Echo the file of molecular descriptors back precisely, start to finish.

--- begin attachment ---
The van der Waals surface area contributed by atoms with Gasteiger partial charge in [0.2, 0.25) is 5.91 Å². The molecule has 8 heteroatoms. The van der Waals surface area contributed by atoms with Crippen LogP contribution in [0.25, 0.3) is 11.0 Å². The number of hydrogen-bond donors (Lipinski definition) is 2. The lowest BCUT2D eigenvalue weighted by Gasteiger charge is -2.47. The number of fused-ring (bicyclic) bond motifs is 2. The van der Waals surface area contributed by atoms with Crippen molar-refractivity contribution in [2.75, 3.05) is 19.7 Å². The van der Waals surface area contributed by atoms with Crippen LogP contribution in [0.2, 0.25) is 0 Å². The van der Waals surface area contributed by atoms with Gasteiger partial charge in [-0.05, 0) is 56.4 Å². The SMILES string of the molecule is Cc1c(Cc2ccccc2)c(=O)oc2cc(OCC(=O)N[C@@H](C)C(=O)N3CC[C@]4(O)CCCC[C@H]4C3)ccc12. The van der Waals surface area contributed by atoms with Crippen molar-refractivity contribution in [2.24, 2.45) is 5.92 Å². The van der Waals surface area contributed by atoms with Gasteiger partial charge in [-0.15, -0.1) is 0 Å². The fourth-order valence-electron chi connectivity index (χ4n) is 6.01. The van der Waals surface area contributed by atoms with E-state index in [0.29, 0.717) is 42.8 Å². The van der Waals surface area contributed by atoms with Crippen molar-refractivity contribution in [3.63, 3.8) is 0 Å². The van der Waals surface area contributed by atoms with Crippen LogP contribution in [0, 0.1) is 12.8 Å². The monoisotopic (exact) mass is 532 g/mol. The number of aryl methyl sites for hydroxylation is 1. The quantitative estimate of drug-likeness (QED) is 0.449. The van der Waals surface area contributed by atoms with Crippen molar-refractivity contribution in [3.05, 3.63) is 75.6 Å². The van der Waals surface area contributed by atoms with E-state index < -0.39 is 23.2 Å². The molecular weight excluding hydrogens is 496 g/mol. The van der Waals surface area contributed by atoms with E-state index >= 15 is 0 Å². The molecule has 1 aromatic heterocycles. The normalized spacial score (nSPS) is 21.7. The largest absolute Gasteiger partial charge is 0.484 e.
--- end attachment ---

The van der Waals surface area contributed by atoms with Gasteiger partial charge in [0.2, 0.25) is 5.91 Å². The molecule has 8 heteroatoms. The van der Waals surface area contributed by atoms with Crippen LogP contribution in [0.25, 0.3) is 11.0 Å². The number of hydrogen-bond donors (Lipinski definition) is 2. The lowest BCUT2D eigenvalue weighted by Gasteiger charge is -2.47. The number of fused-ring (bicyclic) bond motifs is 2. The van der Waals surface area contributed by atoms with Crippen molar-refractivity contribution in [2.75, 3.05) is 19.7 Å². The van der Waals surface area contributed by atoms with Crippen LogP contribution in [0.2, 0.25) is 0 Å². The van der Waals surface area contributed by atoms with Gasteiger partial charge in [-0.05, 0) is 56.4 Å². The SMILES string of the molecule is Cc1c(Cc2ccccc2)c(=O)oc2cc(OCC(=O)N[C@@H](C)C(=O)N3CC[C@]4(O)CCCC[C@H]4C3)ccc12. The van der Waals surface area contributed by atoms with Crippen molar-refractivity contribution in [2.24, 2.45) is 5.92 Å². The van der Waals surface area contributed by atoms with Gasteiger partial charge in [-0.15, -0.1) is 0 Å². The fourth-order valence-electron chi connectivity index (χ4n) is 6.01. The van der Waals surface area contributed by atoms with E-state index in [0.29, 0.717) is 42.8 Å². The van der Waals surface area contributed by atoms with Crippen molar-refractivity contribution in [3.63, 3.8) is 0 Å². The van der Waals surface area contributed by atoms with Crippen LogP contribution in [0, 0.1) is 12.8 Å². The monoisotopic (exact) mass is 532 g/mol. The number of aryl methyl sites for hydroxylation is 1. The quantitative estimate of drug-likeness (QED) is 0.449. The van der Waals surface area contributed by atoms with Crippen molar-refractivity contribution in [3.05, 3.63) is 75.6 Å². The van der Waals surface area contributed by atoms with E-state index < -0.39 is 23.2 Å². The molecular weight excluding hydrogens is 496 g/mol. The van der Waals surface area contributed by atoms with E-state index >= 15 is 0 Å². The molecule has 1 aromatic heterocycles. The normalized spacial score (nSPS) is 21.7. The largest absolute Gasteiger partial charge is 0.484 e.